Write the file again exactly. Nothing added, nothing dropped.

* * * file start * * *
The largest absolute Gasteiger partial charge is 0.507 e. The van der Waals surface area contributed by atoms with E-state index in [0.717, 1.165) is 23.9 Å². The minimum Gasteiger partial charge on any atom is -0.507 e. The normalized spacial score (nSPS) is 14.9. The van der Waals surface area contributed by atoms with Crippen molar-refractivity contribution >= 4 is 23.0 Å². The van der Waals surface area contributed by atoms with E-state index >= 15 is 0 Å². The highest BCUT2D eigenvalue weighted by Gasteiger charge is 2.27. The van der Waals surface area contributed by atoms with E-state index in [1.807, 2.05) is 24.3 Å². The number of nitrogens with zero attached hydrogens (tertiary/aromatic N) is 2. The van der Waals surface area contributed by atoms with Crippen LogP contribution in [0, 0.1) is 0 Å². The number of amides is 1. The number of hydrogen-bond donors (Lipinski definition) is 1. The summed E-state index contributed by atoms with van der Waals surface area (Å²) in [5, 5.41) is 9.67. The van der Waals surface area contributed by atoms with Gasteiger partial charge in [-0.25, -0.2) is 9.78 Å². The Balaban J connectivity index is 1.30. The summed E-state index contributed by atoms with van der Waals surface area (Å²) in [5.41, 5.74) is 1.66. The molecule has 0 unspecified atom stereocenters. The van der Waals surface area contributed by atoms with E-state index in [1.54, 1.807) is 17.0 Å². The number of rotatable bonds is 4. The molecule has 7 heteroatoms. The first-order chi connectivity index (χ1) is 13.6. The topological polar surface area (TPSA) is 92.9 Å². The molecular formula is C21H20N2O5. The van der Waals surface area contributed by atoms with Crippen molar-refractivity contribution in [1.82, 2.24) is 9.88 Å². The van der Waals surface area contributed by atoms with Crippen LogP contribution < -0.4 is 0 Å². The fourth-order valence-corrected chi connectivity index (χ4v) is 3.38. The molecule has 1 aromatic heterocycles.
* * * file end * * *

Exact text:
The largest absolute Gasteiger partial charge is 0.507 e. The van der Waals surface area contributed by atoms with E-state index in [0.717, 1.165) is 23.9 Å². The minimum Gasteiger partial charge on any atom is -0.507 e. The normalized spacial score (nSPS) is 14.9. The van der Waals surface area contributed by atoms with Crippen molar-refractivity contribution >= 4 is 23.0 Å². The van der Waals surface area contributed by atoms with E-state index >= 15 is 0 Å². The highest BCUT2D eigenvalue weighted by Gasteiger charge is 2.27. The van der Waals surface area contributed by atoms with E-state index in [1.807, 2.05) is 24.3 Å². The number of nitrogens with zero attached hydrogens (tertiary/aromatic N) is 2. The van der Waals surface area contributed by atoms with Crippen LogP contribution in [0, 0.1) is 0 Å². The number of amides is 1. The number of hydrogen-bond donors (Lipinski definition) is 1. The summed E-state index contributed by atoms with van der Waals surface area (Å²) in [5, 5.41) is 9.67. The van der Waals surface area contributed by atoms with Gasteiger partial charge in [-0.25, -0.2) is 9.78 Å². The Balaban J connectivity index is 1.30. The summed E-state index contributed by atoms with van der Waals surface area (Å²) in [5.41, 5.74) is 1.66. The molecule has 0 unspecified atom stereocenters. The van der Waals surface area contributed by atoms with E-state index in [1.54, 1.807) is 17.0 Å². The number of rotatable bonds is 4. The molecule has 7 heteroatoms. The first-order chi connectivity index (χ1) is 13.6. The topological polar surface area (TPSA) is 92.9 Å². The molecular formula is C21H20N2O5. The van der Waals surface area contributed by atoms with Crippen molar-refractivity contribution in [1.82, 2.24) is 9.88 Å². The van der Waals surface area contributed by atoms with Crippen LogP contribution < -0.4 is 0 Å². The fourth-order valence-corrected chi connectivity index (χ4v) is 3.38. The molecule has 1 aromatic heterocycles.